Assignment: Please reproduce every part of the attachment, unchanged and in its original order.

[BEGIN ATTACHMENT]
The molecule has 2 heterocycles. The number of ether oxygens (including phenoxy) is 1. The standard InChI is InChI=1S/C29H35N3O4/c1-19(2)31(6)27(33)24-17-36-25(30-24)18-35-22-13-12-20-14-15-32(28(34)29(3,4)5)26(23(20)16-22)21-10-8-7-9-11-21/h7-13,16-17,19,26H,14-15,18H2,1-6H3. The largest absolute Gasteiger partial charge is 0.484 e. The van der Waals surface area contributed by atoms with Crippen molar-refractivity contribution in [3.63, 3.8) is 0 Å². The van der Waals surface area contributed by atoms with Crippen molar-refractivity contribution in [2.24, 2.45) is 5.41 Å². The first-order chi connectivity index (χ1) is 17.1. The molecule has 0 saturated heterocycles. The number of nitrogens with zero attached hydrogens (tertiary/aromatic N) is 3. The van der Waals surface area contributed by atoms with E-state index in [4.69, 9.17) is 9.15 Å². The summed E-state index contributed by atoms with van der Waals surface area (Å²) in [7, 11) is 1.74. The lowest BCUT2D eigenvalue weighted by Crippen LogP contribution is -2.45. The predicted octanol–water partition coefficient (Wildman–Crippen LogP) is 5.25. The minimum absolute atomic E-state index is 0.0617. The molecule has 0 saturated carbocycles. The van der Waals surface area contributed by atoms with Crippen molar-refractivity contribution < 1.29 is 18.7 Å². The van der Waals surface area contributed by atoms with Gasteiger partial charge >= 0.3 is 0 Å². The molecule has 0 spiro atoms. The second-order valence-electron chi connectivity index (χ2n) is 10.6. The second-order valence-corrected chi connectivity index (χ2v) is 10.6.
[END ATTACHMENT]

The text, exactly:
The molecule has 2 heterocycles. The number of ether oxygens (including phenoxy) is 1. The standard InChI is InChI=1S/C29H35N3O4/c1-19(2)31(6)27(33)24-17-36-25(30-24)18-35-22-13-12-20-14-15-32(28(34)29(3,4)5)26(23(20)16-22)21-10-8-7-9-11-21/h7-13,16-17,19,26H,14-15,18H2,1-6H3. The largest absolute Gasteiger partial charge is 0.484 e. The van der Waals surface area contributed by atoms with Crippen molar-refractivity contribution in [3.63, 3.8) is 0 Å². The van der Waals surface area contributed by atoms with Crippen molar-refractivity contribution in [2.24, 2.45) is 5.41 Å². The first-order chi connectivity index (χ1) is 17.1. The molecule has 0 saturated heterocycles. The number of nitrogens with zero attached hydrogens (tertiary/aromatic N) is 3. The van der Waals surface area contributed by atoms with E-state index in [4.69, 9.17) is 9.15 Å². The summed E-state index contributed by atoms with van der Waals surface area (Å²) in [7, 11) is 1.74. The lowest BCUT2D eigenvalue weighted by Crippen LogP contribution is -2.45. The predicted octanol–water partition coefficient (Wildman–Crippen LogP) is 5.25. The minimum absolute atomic E-state index is 0.0617. The molecule has 0 saturated carbocycles. The van der Waals surface area contributed by atoms with Crippen molar-refractivity contribution < 1.29 is 18.7 Å². The van der Waals surface area contributed by atoms with Gasteiger partial charge >= 0.3 is 0 Å². The molecule has 0 spiro atoms. The second-order valence-electron chi connectivity index (χ2n) is 10.6. The second-order valence-corrected chi connectivity index (χ2v) is 10.6.